“I would have to say that as we get closer to a representative PSNI then this current initiative would no longer be acceptable, and should be scaled back.”

    Scaled back? Guess again. 50-50 will be gone by 2011, when the RC percentage passes 30%, as a consequence of the St. Andrews Agreement.

    Not a day too soon either!

  • fair_deal

    Ian/PE

    ” seem to remember reading somewhere…”
    “Is there still a massively disproportionate amount of Prods applying to join as opposed to Catholics?”

    There is something in the back of my head that the last recruitment tranche was up to 43% from a RC background. Don’t have the time to check right now.

  • circles

    FYI – “50-50 will be gone by 2011, when the RC percentage passes 30%, as a consequence of the St. Andrews Agreement.
    Not a day too soon either!”
    Why is that? Could you explain that a bit better? It sounds as if you wouldn’t even agree with the idea of less than 1/3 Catholics in the police force.
    I still don’t see the argument against it to be honest other than FD et al thinking its not a good idea. I could see that if you want to force to stay majority protestant it surely isn’t a good idea. The fact that the majority of applicants are still protestants is a relic of the times when the protestant community was policing the catholic community. Hiding behind the argument that correcting the discrimination of previous generations is resulting in discrimination is quite ridiculous.
    Those “other measures” FD is talking about to increase the number of catholic recruits – could we have some more info on those please?

  • nitpicker

    Circles, in your post you say that: “50/50 will be gone by 2011, when the RC precentage passes 30%, as a consequence of the St. Andrews Agreement”.

    I agree that the provisons should cease as soon as possible, if not now. However, I would like to point out that the termination of the provisions has absolutely nothing to do with the St. Andrews Agreement; despite DUP spin that this is the case. It seems to me that the DUP has been attempting to take credit for something (i.e. the ending of the system) that has absolutely nothing to do with them.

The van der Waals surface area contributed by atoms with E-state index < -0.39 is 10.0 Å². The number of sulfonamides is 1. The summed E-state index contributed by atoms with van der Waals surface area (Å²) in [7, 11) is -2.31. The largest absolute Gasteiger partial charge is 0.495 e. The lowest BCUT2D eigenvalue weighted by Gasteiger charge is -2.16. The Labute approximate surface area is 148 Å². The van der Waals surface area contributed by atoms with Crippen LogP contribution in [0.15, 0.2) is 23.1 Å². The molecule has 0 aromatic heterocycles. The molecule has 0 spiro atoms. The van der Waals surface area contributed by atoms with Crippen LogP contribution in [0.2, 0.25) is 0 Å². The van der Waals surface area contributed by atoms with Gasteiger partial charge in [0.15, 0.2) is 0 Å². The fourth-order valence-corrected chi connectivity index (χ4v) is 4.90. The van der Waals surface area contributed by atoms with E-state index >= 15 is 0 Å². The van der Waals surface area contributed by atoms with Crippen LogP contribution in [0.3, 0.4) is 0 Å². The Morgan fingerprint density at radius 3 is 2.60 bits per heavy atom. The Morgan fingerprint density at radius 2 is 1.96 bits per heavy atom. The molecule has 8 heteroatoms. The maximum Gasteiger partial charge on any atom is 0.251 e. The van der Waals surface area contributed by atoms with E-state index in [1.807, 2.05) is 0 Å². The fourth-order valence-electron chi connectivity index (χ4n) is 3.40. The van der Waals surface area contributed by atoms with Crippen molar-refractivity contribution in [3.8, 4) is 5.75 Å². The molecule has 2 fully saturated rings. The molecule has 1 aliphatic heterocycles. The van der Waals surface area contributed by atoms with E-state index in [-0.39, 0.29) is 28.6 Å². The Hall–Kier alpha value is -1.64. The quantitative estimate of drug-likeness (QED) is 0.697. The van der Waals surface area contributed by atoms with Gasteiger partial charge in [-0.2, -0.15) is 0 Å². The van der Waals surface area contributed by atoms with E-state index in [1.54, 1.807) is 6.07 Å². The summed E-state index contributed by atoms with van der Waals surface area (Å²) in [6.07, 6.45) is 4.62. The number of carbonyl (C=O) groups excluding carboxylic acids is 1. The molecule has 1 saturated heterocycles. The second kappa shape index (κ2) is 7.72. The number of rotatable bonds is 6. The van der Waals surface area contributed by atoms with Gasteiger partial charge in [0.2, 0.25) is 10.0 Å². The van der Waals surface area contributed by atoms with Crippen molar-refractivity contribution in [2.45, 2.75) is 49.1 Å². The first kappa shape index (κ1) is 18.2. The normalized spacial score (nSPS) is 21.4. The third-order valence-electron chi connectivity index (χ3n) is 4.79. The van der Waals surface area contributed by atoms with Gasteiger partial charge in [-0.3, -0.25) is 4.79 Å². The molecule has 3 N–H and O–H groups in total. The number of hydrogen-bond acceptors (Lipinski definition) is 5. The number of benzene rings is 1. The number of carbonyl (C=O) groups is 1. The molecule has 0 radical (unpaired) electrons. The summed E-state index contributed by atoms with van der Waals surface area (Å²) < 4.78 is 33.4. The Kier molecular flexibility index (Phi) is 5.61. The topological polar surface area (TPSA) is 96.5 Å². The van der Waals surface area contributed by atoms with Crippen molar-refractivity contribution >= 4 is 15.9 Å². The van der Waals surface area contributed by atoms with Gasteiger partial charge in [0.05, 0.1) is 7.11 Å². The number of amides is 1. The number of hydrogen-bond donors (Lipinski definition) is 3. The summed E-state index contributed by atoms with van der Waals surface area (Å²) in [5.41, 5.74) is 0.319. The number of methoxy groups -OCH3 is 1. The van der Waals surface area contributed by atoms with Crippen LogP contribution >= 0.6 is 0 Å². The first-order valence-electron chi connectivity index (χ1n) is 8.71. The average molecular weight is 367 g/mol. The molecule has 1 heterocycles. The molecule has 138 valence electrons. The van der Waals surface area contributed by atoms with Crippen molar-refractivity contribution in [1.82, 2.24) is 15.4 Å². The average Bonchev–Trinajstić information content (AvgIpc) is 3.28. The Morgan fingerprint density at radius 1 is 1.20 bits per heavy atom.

In reality, the provisions were never intended to be anything other than temporary. The relevant statutory provisions are contained in Sections 46 to 49 of the Police (NI) Act 2000, which are grouped together under the heading “Temporary provisions concerning composition of the police”. You can find the legislation here-

    http://www.statutelaw.gov.uk/legResults.aspx?LegType=All+Legislation&title=police&Year=2000&searchEnacted=0&extentMatchOnly=0&confersPower=0&blanketAmendment=0&TYPE=QS&NavFrom=0&activeTextDocId=1754584&PageNumber=1&SortAlpha=0

    The provisions were initially enacted for a period of 3 years, and since then have twice been extended for two further periods of 3 years each. The current extension was granted by the Police (NI) Act 2000 (Renewal of Temporary Provisions) Order 2007 and is due to expire on 28th March 2010. This legislation can be found here-

    http://www.statutelaw.gov.uk/content.aspx?LegType=All+Legislation&title=police&Year=2007&searchEnacted=0&extentMatchOnly=0&confersPower=0&blanketAmendment=0&sortAlpha=0&TYPE=QS&PageNumber=1&NavFrom=0&parentActiveTextDocId=3341781&ActiveTextDocId=3341781&filesize=6555

    The Government has the power to introduce a further extension after that for another period of up to 3 years again. Before doing so, it will have to conduct a public consultation. But in my opinion there may not actually be any need to do this as the target of 30% RC representation might be achieved by that time anyway.

    Furthermore, the target of 30% has absolutely nothing to do with the DUP either. The target was set by the Government following the recommendations of the Patten Commission. Patten set a target of 15% to 30% RC presentation by saying that this was a “critical mass”. The level of RC represenation is already within the Patten target range. The Government, as noted in various statements over the past few years prior to St. Andrews, seems to have set its eye on 30%.

    Patten also determined that it would take 10 years for his model to achieve its “critical mass” target. The 1st 50/50 competition commenced in 2001. Therefore, the 10 year model takes that up to 2011. Therefore, Patten never intended the procedure to operate beyond 2011 anyway. So much for the DUP’s great victory.

    The Patten Report probably goes unread nowadays, but it can be found here-

    http://www.belfast.org.uk/report.htm

    The relevant section is Chapter 14

  • circles

    Nitpicker – it was FYI that said a about 50/50 and 2011 (post 10) – I was quoting him.

  • Nitpicker

    Oh, sorry about that Circles. In missing that detail I guess that I failed to live up to my own nom-de-plume.

    Looks as though I wasted my time posting my contribution anyway as this thread seems to have expired.